Contrary to the chaos of the quarters of Naples, in the corridors of the Fontanelle the air is rarefied and the silence envelopes, isolates…
The Fontanelle Cemetery is an ossuary obtained from a tuff cave that puts together millions of bones belonged to the dead of the plague in 1600 and of the cholera in 1800. Obviously, they were poor people who could not afford a worthy burial. After the Nineteenth century, a break in the sewage system brought to the surface all the corpses: an apocalyptic scenery! So, they decided to arrange again the ossuary.
But the Fontanelle cemetery, beyond its origin, includes an innate aspect of the Neapolitan people: the bond faith and superstition.
In fact, the worship of the anime pezzentelle is linked to this aspect. They are the souls that live the purgatory and need prayers to expiate their pains. This worship, invented by the Neapolitans, included the adoption of a skull to ‘take care of it’. The ‘carer’ in return asked for a grace or the revelation of the numbers of the lottery during the sleep.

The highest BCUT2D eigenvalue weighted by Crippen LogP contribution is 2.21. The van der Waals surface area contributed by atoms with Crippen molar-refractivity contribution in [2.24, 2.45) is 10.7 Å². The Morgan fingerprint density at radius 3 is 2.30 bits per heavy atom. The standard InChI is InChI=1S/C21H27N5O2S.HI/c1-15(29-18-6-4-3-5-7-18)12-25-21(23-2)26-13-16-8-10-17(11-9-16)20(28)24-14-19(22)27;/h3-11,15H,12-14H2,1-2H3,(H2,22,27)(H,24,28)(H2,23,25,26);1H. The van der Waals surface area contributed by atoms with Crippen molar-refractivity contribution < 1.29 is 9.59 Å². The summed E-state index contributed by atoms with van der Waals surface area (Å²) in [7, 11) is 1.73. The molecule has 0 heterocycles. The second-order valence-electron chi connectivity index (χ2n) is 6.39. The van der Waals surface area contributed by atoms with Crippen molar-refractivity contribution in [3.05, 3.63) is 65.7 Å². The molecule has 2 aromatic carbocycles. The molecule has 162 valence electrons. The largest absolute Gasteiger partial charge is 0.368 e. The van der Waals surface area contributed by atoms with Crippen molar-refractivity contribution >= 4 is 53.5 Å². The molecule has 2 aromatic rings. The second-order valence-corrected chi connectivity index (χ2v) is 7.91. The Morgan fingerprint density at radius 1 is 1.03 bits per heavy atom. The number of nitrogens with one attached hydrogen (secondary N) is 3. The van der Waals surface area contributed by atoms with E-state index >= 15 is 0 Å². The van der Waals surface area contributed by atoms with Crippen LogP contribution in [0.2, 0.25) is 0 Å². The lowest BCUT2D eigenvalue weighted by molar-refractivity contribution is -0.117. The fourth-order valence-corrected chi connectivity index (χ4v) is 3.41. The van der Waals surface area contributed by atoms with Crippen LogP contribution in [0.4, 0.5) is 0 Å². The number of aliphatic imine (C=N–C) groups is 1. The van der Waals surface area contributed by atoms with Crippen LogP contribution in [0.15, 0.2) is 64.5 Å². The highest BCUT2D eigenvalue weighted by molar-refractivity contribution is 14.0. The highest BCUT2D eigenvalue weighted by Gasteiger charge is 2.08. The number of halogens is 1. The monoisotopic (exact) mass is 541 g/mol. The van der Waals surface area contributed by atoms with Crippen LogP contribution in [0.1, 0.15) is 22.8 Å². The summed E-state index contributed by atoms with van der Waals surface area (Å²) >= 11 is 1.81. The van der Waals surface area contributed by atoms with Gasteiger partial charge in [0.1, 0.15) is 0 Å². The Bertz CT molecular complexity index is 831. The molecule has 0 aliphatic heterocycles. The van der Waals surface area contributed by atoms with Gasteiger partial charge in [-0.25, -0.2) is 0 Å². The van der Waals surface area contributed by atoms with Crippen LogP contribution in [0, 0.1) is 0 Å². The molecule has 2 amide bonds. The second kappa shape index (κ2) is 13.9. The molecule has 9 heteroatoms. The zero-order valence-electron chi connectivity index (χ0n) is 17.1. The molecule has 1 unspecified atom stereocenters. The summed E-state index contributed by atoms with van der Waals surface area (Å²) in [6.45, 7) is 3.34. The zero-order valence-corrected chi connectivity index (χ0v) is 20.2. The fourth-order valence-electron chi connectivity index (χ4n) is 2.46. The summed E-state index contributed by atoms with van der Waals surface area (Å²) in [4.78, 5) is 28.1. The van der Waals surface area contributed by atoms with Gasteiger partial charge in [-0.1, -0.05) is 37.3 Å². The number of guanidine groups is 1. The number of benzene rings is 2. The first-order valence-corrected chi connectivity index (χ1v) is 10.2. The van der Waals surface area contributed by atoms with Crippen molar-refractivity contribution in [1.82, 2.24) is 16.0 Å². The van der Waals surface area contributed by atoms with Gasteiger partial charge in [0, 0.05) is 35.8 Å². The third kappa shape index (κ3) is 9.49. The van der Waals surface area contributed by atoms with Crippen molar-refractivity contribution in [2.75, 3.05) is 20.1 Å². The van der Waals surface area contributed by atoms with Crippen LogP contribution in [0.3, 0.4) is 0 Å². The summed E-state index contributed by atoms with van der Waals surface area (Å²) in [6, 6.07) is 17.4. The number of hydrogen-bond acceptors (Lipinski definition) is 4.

The ‘adopted’ skull was put in an embroidered handkerchief and encircled with a rosary. Then, it was put on a pillow in a shrine. The preciousness of the shrine depended on the economic conditions of the ‘carer’.
In the heart of the Fontanelle, the scenery is really macabre. One thousand faces that look at you. One thousand plays of light. Some skulls put in shrines of wood, others of marble or metal, and even ‘makeshift’ shrines, such as tin and biscuit boxes…
Skull of Donna Concetta
Nevertheless, among all the skulls, one stands out, shining. It is the skull of ‘Donna Concetta’, a kind of talisman of fertility. It is told that touching it, it is possible to become pregnant. Moreover, it is said that it is shiny because it sweats the pains of the purgatory.
The Neapolitans are strictly tied to the Fontanelle Cemetery. Maybe, these skulls laid down on the pillows are a way to consider death as part of life. They are a way to exorcise it and to not be afraid of it anymore.